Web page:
9 World War II, served in the Korean War, which was not a
10 popular war, very much a precursor to Vietnam, and then
11 living through the Vietnamese War and all of these various
12 things, I can tell you there is not a great deal of
13 difference between our political figures and our heroes.
14 There is not a great deal of difference in any of us
15 when we get down to the basic rights of freedom and the
16 right to live with our families as we see fit. It has
17 been our job, and I think we served it well, to protect
18 those freedoms and rights.
19 I don't have any poems. Mine are all on the wall and
20 I never can remember them, like the Yellow River Code.
21 The Yellow River Code was something that was made up,
22 somebody told me, by Senator Wig Barrow that when you
23 hemmed him up, he always had something from the Yellow
24 River Code to come back with.
25 But there are a few things that I do remember from my
1 upbringing. Not the least of which was the first thing I
2 can remember learning about how you set your life was when
3 I was taught the catechism when I was about four years old
4 in a Presbyterian Church in those days. I don't think
5 they have this anymore, I can't find it anyway. They had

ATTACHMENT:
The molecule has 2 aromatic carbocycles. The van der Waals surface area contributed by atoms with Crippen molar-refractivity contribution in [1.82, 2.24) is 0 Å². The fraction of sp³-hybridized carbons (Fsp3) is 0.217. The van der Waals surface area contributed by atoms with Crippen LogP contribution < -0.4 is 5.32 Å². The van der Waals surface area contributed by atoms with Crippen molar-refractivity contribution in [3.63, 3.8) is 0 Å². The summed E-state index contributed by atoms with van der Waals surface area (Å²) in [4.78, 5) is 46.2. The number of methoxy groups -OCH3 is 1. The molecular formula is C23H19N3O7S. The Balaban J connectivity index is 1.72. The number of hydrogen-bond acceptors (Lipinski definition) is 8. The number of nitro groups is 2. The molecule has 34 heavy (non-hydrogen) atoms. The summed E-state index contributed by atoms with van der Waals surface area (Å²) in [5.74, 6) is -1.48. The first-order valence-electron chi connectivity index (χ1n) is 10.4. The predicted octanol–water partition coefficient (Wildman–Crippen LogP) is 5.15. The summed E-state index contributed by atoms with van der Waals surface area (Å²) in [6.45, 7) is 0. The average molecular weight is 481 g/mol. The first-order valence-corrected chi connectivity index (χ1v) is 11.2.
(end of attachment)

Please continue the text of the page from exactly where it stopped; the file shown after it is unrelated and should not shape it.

6 the child's catechism. And my mother had me memorize it.
7 And I think when I was four or five years old I knew it
8 pretty good. I probably have forgotten a lot of it.
9 But the one thing I do remember is how it started
10 off. It said, Who made you? And the answer is God.
11 Well, he made us all. He made us black, he made us white,
12 he made us liars, he made us people who cheat, he made us
13 with all of the infirmities of life.
14 But he also made us kind. He made us, gave us the
15 ability to love. He gave us the ability to respect. And
16 all of those things go together.
17 I can say for this group that the last things I said
18 are the things I carry with me. If any mean people were
19 here, I never found them. Maybe we were all mean once in